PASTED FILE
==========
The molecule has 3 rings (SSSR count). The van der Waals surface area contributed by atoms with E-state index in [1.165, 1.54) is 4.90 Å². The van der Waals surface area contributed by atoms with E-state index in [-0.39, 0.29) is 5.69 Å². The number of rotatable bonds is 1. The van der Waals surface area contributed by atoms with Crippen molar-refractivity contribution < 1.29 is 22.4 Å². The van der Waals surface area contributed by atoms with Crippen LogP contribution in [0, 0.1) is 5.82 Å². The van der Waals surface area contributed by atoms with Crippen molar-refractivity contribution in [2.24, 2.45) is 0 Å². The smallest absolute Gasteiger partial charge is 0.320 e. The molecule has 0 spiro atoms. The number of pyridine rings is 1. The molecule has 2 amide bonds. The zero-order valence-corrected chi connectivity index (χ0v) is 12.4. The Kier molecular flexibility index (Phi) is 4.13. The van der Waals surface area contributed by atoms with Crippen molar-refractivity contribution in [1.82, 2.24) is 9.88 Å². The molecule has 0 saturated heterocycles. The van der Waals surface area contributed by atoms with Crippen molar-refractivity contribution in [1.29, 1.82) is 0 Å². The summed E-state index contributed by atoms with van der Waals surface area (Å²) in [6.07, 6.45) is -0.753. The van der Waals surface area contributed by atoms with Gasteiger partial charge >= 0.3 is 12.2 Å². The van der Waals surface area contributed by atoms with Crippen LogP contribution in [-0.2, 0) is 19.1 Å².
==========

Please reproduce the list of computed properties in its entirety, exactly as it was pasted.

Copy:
The molecule has 3 rings (SSSR count). The van der Waals surface area contributed by atoms with E-state index in [1.165, 1.54) is 4.90 Å². The van der Waals surface area contributed by atoms with E-state index in [-0.39, 0.29) is 5.69 Å². The number of rotatable bonds is 1. The van der Waals surface area contributed by atoms with Crippen molar-refractivity contribution < 1.29 is 22.4 Å². The van der Waals surface area contributed by atoms with Crippen LogP contribution in [0, 0.1) is 5.82 Å². The van der Waals surface area contributed by atoms with Crippen molar-refractivity contribution in [2.24, 2.45) is 0 Å². The smallest absolute Gasteiger partial charge is 0.320 e. The molecule has 0 spiro atoms. The number of pyridine rings is 1. The molecule has 2 amide bonds. The zero-order valence-corrected chi connectivity index (χ0v) is 12.4. The Kier molecular flexibility index (Phi) is 4.13. The van der Waals surface area contributed by atoms with Crippen molar-refractivity contribution in [1.82, 2.24) is 9.88 Å². The molecule has 0 saturated heterocycles. The van der Waals surface area contributed by atoms with Crippen molar-refractivity contribution in [1.29, 1.82) is 0 Å². The summed E-state index contributed by atoms with van der Waals surface area (Å²) in [6.07, 6.45) is -0.753. The van der Waals surface area contributed by atoms with Gasteiger partial charge >= 0.3 is 12.2 Å². The van der Waals surface area contributed by atoms with Crippen LogP contribution in [-0.2, 0) is 19.1 Å².